Ovarian cancer screening.

Department of Gynaecological Oncology, St Bartholomew's and the Royal London Medical and Dental School, London EC1A 7BE.
Hospital medicine (London, England: 1998) (Impact Factor: 0.33). 05/2002; 63(4):210-3. DOI: 10.12968/hosp.2002.63.4.2038
Source: PubMed

ABSTRACT Ovarian cancer is the fourth commonest cause of cancer deaths in women. Multimodal screening with serum CA125 and transvaginal ultrasonography have been shown to improve survival. However, the results so far do not justify routine screening until the impact of screening on mortality has been assessed in larger randomized trials.

  • Source
    [Show abstract] [Hide abstract]
    ABSTRACT: Ovarian cancer is the most lethal gynecologic malignancy and the five-year survival rate is only 35% after diagnosis. Epithelial ovarian cancer is a highly metastatic disease characterized by widespread peritoneal dissemination and ascites. The death incidences from ovarian cancer could be significantly lowered by developing new methods for the early diagnosis and treatment of this fatal disease. Several potential markers have been identified recently. However, mucins are the most promising markers for ovarian cancer diagnosis. Mucins are large extracellular, heavily glycosylated proteins and their aberrant expression has been implicated in the pathogenesis of a variety of cancers, including ovarian cancer. This review will summarize known facts about the pathological and molecular characteristics of ovarian cancer, the current status of ovarian cancer markers, as well as general information about mucins, the putative role of mucins in the progression of ovarian cancer and their potential use for the early diagnosis and treatment of this disease.
    Journal of Ovarian Research 12/2009; 2:21. DOI:10.1186/1757-2215-2-21 · 2.03 Impact Factor
  • [Show abstract] [Hide abstract]
    ABSTRACT: Ovarian cancer is the eighth most common cause of cancer mortality in women. It is diagnosed in more than 20,000 women in the USA each year and approximately 15,000 women die of the disease annually. The majority of patients are diagnosed with advanced-stage ovarian cancer, as this deadly disease causes minimal and nonspecific symptoms until late in the course of the disease. No standardized screening test exists to reliably detect ovarian cancer. Cancer antigen (CA)-125 is a protein antigen found at abnormally high levels in the blood of many women with ovarian cancer. Most healthy women have CA-125 levels of below 35 units/microl of blood serum. However, a number of noncancerous conditions can cause elevated CA 125 levels, and many women with early-stage ovarian cancer have normal CA-125 levels. Owing to these limitations, this test is not recommended for routine screening in women who are not at high risk or who do not have specific symptoms of the disease. Currently, many researchers are focusing on simultaneous examination of multiple markers to increase sensitivity of the screening test for early detection of ovarian cancer. Analysis of the current literature shows that combining several biomarkers dramatically improves sensitivity of CA-125 in ovarian cancer patients. This article provides a comprehensive overview of existing studies in the area of multimarker panel development for the early detection and monitoring of ovarian cancer. Our literature review demonstrates that a multimarker approach for the generation of a prototype assay for early detection of ovarian cancer has a great potential to lead to the development of a screening test for this disease.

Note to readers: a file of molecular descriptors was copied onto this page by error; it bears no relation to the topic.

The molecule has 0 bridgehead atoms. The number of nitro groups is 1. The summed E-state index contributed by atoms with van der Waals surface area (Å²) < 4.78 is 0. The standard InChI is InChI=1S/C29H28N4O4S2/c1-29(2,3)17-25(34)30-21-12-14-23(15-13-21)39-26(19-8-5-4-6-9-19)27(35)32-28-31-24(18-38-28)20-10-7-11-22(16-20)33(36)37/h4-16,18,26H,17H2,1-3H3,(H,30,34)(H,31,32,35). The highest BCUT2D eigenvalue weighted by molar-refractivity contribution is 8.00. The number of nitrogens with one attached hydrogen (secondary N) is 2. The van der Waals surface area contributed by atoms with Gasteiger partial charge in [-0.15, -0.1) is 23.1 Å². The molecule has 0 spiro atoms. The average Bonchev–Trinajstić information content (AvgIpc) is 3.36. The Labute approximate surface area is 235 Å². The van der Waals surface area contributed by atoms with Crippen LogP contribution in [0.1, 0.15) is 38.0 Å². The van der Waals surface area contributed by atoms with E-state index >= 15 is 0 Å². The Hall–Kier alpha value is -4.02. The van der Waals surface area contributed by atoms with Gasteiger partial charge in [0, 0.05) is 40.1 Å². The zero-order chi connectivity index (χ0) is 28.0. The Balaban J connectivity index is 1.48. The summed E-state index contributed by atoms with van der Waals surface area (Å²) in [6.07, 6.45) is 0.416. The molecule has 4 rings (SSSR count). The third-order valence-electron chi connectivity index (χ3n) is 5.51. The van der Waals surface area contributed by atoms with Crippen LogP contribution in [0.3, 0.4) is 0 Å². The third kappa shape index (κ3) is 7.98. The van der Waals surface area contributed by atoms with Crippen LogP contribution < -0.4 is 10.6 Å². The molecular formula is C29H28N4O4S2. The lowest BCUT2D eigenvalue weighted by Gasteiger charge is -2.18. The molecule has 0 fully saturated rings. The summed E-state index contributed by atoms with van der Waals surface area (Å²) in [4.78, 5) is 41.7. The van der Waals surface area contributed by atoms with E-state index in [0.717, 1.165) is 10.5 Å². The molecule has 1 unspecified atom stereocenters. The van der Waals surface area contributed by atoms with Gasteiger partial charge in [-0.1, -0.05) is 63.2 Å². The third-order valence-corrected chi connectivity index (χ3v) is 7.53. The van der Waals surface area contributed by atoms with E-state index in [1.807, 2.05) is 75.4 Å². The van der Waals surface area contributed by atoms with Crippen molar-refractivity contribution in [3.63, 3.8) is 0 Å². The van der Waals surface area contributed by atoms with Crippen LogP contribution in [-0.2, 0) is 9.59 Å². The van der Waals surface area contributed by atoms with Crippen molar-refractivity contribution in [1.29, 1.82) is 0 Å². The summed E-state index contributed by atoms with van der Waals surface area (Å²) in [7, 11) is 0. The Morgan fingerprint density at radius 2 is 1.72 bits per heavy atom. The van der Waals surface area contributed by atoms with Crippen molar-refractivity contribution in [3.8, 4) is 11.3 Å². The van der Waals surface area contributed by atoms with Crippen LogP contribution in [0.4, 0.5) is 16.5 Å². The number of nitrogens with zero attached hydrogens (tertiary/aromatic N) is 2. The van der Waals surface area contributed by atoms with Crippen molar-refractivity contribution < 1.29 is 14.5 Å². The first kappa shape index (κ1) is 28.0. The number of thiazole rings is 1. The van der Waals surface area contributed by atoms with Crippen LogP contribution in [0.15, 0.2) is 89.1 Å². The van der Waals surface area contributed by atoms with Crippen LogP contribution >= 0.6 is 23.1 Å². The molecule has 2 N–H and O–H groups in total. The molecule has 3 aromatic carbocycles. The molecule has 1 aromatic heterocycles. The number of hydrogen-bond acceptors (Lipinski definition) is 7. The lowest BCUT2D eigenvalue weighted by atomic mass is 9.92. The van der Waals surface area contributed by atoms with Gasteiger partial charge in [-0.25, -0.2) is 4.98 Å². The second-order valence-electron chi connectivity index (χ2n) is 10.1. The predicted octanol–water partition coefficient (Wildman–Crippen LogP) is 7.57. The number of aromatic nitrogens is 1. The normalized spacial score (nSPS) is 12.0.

Future Oncology 01/2007; 2(6):733-41. DOI:10.2217/14796694.2.6.733 · 2.61 Impact Factor
  • Source
    [Show abstract] [Hide abstract]
    ABSTRACT: MUC13, a transmembrane mucin, is normally expressed in gastrointestinal and airway epithelium. Its aberrant expression has been correlated with gastric colon and cancer. However, the expression and functions of MUC13 in ovarian cancer are unknown. In the present study, the expression profile and functions of MUC13 were analyzed to elucidate its potential role in ovarian cancer diagnosis and pathogenesis. A recently generated monoclonal antibody (clone PPZ0020) was used to determine the expression profile of MUC13 by immunohistochemistry using ovarian cancer tissue microarrays and 56 additional epithelial ovarian cancer (EOC) samples. The expression of MUC13 was significantly (P < 0.005) higher in cancer samples compared with the normal ovary/benign tissues. Among all ovarian cancer types, MUC13 expression was specifically present in EOC. For the functional analyses, a full-length MUC13 gene cloned in pcDNA3.1 was expressed in a MUC13 null ovarian cancer cell line, SKOV-3. Here, we show that the exogenous MUC13 expression induced morphologic changes, including scattering of cells. These changes were abrogated through c-Jun NH(2) kinase (JNK) chemical inhibitor (SP600125) or JNK2 siRNA. Additionally, a marked reduction in cell-cell adhesion and significant (P < 0.05) increases in cell motility, proliferation, and tumorigenesis in a xenograft mouse model system were observed upon exogenous MUC13 expression. These cellular characteristics were correlated with up-regulation of HER2, p21-activated kinase 1, and p38 protein expression. Our findings show the aberrant expression of MUC13 in ovarian cancer and that its expression alters the cellular characteristics of SKOV-3 cells. This implies a significant role of MUC13 in ovarian cancer.
    Cancer Research 02/2009; 69(3):765-74. DOI:10.1158/0008-5472.CAN-08-0587 · 9.28 Impact Factor

Full-text (2 Sources)

Available from
Jun 2, 2014